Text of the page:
Learn the signs of and the skills needed to prevent relapse
Prepare for the worst, hope for the best
Planning for Relapse: A Recovery Journey
In 2017, close to 19 million Americans aged 12 or older had a substance use disorder related to alcohol and/or illicit drugs in the past year.1
Of these, approximately 14.5 million Americans had an alcohol use disorder and 7.5 million people experienced an illicit drug use disorder.
People with substance use disorders who sought treatment and became sober then faced the issue of relapse:2
- Only about a third of people who are sober for less than a year will stay sober.
- For people who reach a year of abstinence, less than half will relapse.
- People who reach 5 years of sobriety have a chance of relapse of about 15%.
Relapse prevention is an important part of addiction treatment to keep recovering people safe and sober. Let’s take a look at relapse in detail, and how a plan to prevent relapse can help you or a loved one stay (or get back on) the recovery journey.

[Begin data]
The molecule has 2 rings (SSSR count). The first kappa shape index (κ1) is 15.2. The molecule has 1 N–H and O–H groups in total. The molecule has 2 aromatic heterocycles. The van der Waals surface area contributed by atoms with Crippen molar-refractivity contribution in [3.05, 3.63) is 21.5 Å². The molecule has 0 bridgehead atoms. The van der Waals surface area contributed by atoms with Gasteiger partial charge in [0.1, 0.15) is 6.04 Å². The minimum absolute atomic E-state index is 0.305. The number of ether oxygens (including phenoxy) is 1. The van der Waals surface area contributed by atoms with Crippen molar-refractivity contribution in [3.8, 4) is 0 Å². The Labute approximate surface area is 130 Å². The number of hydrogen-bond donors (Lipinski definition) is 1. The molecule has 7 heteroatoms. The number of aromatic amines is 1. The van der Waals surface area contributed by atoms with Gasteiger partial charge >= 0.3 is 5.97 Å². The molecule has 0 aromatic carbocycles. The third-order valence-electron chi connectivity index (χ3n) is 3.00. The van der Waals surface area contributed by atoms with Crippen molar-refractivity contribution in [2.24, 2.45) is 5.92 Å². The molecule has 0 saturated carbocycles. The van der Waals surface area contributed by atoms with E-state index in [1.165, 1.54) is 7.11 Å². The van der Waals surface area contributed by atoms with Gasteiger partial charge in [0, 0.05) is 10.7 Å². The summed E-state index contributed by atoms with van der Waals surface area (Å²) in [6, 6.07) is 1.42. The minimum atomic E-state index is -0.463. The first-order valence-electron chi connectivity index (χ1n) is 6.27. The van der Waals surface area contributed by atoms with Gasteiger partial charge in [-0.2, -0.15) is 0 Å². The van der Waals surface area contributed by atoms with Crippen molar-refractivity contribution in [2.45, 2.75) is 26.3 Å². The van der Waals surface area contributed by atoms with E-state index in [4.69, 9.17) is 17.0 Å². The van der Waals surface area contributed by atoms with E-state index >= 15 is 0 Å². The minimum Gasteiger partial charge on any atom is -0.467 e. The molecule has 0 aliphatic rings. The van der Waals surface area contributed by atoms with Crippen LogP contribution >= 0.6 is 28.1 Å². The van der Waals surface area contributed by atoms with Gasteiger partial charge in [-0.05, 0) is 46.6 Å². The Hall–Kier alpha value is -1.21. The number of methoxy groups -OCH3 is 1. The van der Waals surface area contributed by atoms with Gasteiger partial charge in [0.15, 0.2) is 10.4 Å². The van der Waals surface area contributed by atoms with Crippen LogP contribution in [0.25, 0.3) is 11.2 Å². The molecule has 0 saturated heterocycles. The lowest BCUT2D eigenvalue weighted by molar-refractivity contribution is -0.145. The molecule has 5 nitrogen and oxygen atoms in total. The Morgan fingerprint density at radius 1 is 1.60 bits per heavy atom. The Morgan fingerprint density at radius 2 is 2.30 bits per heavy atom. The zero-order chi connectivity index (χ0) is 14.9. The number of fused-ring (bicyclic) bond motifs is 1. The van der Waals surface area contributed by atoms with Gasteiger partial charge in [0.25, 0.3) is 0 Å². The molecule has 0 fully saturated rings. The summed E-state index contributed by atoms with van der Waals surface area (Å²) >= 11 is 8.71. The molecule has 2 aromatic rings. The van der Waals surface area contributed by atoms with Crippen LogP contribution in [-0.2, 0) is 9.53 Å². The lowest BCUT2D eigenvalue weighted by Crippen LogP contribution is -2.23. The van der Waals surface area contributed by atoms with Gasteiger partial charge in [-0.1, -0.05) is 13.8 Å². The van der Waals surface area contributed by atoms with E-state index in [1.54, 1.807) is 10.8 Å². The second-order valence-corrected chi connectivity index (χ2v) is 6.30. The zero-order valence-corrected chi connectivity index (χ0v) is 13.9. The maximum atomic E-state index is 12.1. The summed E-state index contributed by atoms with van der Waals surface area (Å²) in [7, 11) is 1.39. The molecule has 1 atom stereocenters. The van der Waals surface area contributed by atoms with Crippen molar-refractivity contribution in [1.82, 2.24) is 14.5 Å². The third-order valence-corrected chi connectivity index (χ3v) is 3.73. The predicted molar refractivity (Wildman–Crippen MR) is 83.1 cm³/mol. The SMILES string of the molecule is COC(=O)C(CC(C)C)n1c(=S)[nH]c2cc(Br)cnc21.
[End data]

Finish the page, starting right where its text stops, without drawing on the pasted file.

The Cycle of Addictiond
1. Initial Use
More Ways to Prevent Relapse
Relapse is returning to drug and/or alcohol abuse after a period of sobriety.
There are two major components taught in relapse prevention:
- How to identify the warning signs that can lead to relapse
- Coping skills to avoid relapse
A relapse prevention plan is a practical program that helps spot the signs of relapse, and to address the risks quickly and effectively.
Learn More About Recovery
How Does Relapse Develop?
The relapse process is progressive, much like the disease of addiction. The first drink or drug taking incident is the final act in the relapse process, but certain conditions developed well before that action. Thoughts, circumstances and behaviors that led to the relapse began long before drinking or drug use restarted. Relapse prevention plans educate people about these signs and how to get help in the early stages.
Stages of Relapse
The stages of relapse can be split into three categories: emotional, mental and physical.
The person progressively becomes defensive, angry and anxious. Feelings of isolation are setting in. The person knows help is needed at this stage, but won’t ask for it, pretending all is fine. Meeting attendance has stopped.